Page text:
Theater review by David Cote. Manhattan Theatre Club. By Liz Flahive. Dir. Leigh Silverman. With Edie Falco, Phoebe Strole. 2hrs 10mins. One intermission.
When the formidable Edie Falco wraps a season on Nurse Jackie, I imagine her hankering for live action. She’s ready to bite off a piece of Medea or try Shakespeare in the Park. Maybe she wants to learn what the fuss is about with Annie Baker or Thomas Bradshaw, go for something more experimental—didn’t Frances McDormand go slumming with the Wooster Group a few years back? Sadly, Falco has returned to the boards playing it safe. Not only is she sticking with her Nurse Jackie script editor, Liz Flahive, The Madrid is the sort of well-behaved, semi-quirky dramedy that has become boringly common at Manhattan Theatre Club’s Stage I.
At the center of this domestic yarn is a kernel that could stir the blood or even chill it: Kindergarten teacher, mother and wife Martha (Falco) decides to abandon her family. Without warning, she decamps for the titular seedy hotel, leaving behind a 21-year-old, still-finding-herself daughter, Sarah (Strole), and a sweet but passive husband, John (John Ellison Conlee). Eventually, she reestablishes contact with Sarah, but shows no remorse and refuses to explain herself, her face a bemused, perky mask. We learn that this runaway mom has a history of flightiness. But Flahive’s failure to unpack Martha’s psychology and her paint-by-numbers plotting lead to a drama vacuum as we wait for the inevitable (understated) showdown between husband and wife. I suspect that Flahive has been sitting on The Madrid for a while; its references to Match.com and Black Swan smell of a writer’s bottom drawer.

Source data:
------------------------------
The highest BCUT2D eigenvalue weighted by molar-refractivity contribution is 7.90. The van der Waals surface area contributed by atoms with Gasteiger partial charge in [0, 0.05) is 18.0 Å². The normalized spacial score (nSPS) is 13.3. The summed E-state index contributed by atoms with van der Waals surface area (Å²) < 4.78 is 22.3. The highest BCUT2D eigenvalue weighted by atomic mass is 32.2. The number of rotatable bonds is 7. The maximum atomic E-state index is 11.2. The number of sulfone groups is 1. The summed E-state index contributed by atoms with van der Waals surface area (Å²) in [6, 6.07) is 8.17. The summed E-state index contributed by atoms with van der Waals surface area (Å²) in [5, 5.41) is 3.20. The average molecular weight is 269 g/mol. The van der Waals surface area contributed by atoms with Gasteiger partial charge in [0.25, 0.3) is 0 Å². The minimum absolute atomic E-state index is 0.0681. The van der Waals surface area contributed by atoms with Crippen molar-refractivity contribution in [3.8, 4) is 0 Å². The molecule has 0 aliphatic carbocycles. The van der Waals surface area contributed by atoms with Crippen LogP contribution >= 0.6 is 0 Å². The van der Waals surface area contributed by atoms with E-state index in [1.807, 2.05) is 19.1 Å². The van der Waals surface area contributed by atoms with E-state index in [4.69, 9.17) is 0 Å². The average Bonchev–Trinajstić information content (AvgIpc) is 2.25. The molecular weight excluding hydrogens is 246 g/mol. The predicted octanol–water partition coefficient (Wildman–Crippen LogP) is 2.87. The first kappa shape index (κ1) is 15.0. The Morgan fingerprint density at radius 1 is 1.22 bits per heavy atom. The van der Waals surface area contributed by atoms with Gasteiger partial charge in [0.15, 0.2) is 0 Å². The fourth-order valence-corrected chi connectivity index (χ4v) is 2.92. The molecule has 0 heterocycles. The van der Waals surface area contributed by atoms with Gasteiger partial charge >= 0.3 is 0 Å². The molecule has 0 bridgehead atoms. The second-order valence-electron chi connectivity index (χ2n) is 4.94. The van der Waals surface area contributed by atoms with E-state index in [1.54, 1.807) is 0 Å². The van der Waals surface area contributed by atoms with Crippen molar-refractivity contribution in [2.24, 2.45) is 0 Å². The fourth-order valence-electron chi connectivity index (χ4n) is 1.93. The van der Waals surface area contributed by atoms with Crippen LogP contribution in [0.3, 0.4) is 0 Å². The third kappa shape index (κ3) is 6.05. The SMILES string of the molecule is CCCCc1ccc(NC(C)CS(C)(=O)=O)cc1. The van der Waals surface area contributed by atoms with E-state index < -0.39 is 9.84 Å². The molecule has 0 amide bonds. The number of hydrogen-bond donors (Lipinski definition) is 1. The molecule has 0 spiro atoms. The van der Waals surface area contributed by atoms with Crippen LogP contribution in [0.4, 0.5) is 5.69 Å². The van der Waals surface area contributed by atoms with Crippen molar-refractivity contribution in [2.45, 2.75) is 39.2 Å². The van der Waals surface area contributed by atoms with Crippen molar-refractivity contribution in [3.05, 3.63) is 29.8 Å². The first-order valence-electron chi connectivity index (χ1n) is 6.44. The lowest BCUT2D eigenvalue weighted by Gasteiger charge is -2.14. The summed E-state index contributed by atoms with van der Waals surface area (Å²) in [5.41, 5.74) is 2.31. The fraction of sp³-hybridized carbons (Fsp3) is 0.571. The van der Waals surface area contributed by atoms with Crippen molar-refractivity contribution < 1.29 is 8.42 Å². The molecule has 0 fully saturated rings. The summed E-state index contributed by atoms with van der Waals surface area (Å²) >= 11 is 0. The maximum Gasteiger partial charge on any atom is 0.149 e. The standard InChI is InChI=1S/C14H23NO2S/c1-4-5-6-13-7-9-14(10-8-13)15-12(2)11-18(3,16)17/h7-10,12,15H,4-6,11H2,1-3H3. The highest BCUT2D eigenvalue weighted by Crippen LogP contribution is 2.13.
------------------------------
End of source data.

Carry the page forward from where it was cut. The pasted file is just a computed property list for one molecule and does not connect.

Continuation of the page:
Director Leigh Silverman and a capable if uninspired cast give the affair a professional gloss. Rock music pipes in during scene transitions, possibly to wake up the audience. The best you can say about The Madrid is that it could have made an okay episode on network TV.—David Cote
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